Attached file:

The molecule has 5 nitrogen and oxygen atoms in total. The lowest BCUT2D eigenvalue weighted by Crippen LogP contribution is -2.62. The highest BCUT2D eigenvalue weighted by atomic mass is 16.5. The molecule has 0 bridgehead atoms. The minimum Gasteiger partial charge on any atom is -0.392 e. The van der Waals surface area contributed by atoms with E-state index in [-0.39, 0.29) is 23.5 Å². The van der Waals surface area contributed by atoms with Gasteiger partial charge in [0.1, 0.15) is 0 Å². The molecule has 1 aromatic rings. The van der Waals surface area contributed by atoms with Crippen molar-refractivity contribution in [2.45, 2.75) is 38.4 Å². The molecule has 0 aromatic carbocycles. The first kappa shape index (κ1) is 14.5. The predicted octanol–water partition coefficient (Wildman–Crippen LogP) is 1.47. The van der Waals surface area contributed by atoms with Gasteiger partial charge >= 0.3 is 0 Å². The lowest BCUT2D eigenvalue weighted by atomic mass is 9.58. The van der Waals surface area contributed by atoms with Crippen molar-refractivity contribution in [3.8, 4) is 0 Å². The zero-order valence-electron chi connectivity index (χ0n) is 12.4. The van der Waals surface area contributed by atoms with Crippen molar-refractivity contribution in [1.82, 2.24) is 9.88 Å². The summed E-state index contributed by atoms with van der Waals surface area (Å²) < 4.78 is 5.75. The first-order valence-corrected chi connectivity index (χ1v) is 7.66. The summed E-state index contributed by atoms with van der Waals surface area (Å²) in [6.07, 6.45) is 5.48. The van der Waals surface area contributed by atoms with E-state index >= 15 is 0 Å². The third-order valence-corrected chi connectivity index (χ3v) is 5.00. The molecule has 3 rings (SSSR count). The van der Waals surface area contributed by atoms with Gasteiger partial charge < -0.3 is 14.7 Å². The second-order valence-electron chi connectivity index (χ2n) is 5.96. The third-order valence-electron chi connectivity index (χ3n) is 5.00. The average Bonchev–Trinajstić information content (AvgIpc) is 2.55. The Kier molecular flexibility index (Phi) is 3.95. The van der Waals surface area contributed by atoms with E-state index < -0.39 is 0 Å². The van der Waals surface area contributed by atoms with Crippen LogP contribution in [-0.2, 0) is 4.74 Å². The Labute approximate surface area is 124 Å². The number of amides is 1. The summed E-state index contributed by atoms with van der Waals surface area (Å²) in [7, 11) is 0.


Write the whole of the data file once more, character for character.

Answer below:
The molecule has 5 nitrogen and oxygen atoms in total. The lowest BCUT2D eigenvalue weighted by Crippen LogP contribution is -2.62. The highest BCUT2D eigenvalue weighted by atomic mass is 16.5. The molecule has 0 bridgehead atoms. The minimum Gasteiger partial charge on any atom is -0.392 e. The van der Waals surface area contributed by atoms with E-state index in [-0.39, 0.29) is 23.5 Å². The van der Waals surface area contributed by atoms with Gasteiger partial charge in [0.1, 0.15) is 0 Å². The molecule has 1 aromatic rings. The van der Waals surface area contributed by atoms with Crippen molar-refractivity contribution in [2.45, 2.75) is 38.4 Å². The molecule has 0 aromatic carbocycles. The first kappa shape index (κ1) is 14.5. The predicted octanol–water partition coefficient (Wildman–Crippen LogP) is 1.47. The van der Waals surface area contributed by atoms with Gasteiger partial charge >= 0.3 is 0 Å². The lowest BCUT2D eigenvalue weighted by atomic mass is 9.58. The van der Waals surface area contributed by atoms with Crippen molar-refractivity contribution in [3.8, 4) is 0 Å². The zero-order valence-electron chi connectivity index (χ0n) is 12.4. The van der Waals surface area contributed by atoms with Crippen molar-refractivity contribution in [1.82, 2.24) is 9.88 Å². The summed E-state index contributed by atoms with van der Waals surface area (Å²) < 4.78 is 5.75. The first-order valence-corrected chi connectivity index (χ1v) is 7.66. The summed E-state index contributed by atoms with van der Waals surface area (Å²) in [6.07, 6.45) is 5.48. The van der Waals surface area contributed by atoms with E-state index >= 15 is 0 Å². The third-order valence-corrected chi connectivity index (χ3v) is 5.00. The molecule has 3 rings (SSSR count). The van der Waals surface area contributed by atoms with Gasteiger partial charge < -0.3 is 14.7 Å². The second-order valence-electron chi connectivity index (χ2n) is 5.96. The third-order valence-electron chi connectivity index (χ3n) is 5.00. The average Bonchev–Trinajstić information content (AvgIpc) is 2.55. The Kier molecular flexibility index (Phi) is 3.95. The van der Waals surface area contributed by atoms with E-state index < -0.39 is 0 Å². The van der Waals surface area contributed by atoms with Crippen LogP contribution in [-0.2, 0) is 4.74 Å². The Labute approximate surface area is 124 Å². The number of amides is 1. The summed E-state index contributed by atoms with van der Waals surface area (Å²) in [7, 11) is 0.